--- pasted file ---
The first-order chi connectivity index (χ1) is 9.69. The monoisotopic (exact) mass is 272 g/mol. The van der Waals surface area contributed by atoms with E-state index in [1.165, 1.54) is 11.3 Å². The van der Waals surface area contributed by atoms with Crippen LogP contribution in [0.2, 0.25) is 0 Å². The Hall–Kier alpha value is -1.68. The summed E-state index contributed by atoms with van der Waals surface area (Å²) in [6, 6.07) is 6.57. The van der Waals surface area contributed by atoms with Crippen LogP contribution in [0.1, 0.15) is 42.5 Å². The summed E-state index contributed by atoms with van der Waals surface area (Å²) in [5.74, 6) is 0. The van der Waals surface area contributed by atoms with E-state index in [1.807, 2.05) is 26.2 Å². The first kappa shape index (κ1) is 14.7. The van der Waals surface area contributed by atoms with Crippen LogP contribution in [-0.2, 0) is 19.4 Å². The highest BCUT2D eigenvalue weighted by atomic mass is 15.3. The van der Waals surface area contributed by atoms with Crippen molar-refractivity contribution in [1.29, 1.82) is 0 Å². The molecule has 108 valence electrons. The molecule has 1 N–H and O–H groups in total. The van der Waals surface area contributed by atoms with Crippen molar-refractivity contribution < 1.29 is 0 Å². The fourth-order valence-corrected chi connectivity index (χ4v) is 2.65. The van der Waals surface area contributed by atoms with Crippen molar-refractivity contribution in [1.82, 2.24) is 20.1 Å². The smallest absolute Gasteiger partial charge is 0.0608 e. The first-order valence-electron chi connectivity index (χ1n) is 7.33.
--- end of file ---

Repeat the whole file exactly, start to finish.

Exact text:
The first-order chi connectivity index (χ1) is 9.69. The monoisotopic (exact) mass is 272 g/mol. The van der Waals surface area contributed by atoms with E-state index in [1.165, 1.54) is 11.3 Å². The van der Waals surface area contributed by atoms with Crippen LogP contribution in [0.2, 0.25) is 0 Å². The Hall–Kier alpha value is -1.68. The summed E-state index contributed by atoms with van der Waals surface area (Å²) in [6, 6.07) is 6.57. The van der Waals surface area contributed by atoms with Crippen LogP contribution in [0.1, 0.15) is 42.5 Å². The summed E-state index contributed by atoms with van der Waals surface area (Å²) in [5.74, 6) is 0. The van der Waals surface area contributed by atoms with E-state index in [1.807, 2.05) is 26.2 Å². The first kappa shape index (κ1) is 14.7. The van der Waals surface area contributed by atoms with Crippen LogP contribution in [-0.2, 0) is 19.4 Å². The highest BCUT2D eigenvalue weighted by atomic mass is 15.3. The van der Waals surface area contributed by atoms with Crippen molar-refractivity contribution in [1.29, 1.82) is 0 Å². The molecule has 108 valence electrons. The molecule has 1 N–H and O–H groups in total. The van der Waals surface area contributed by atoms with Crippen molar-refractivity contribution < 1.29 is 0 Å². The fourth-order valence-corrected chi connectivity index (χ4v) is 2.65. The van der Waals surface area contributed by atoms with Crippen molar-refractivity contribution in [1.82, 2.24) is 20.1 Å². The smallest absolute Gasteiger partial charge is 0.0608 e. The first-order valence-electron chi connectivity index (χ1n) is 7.33.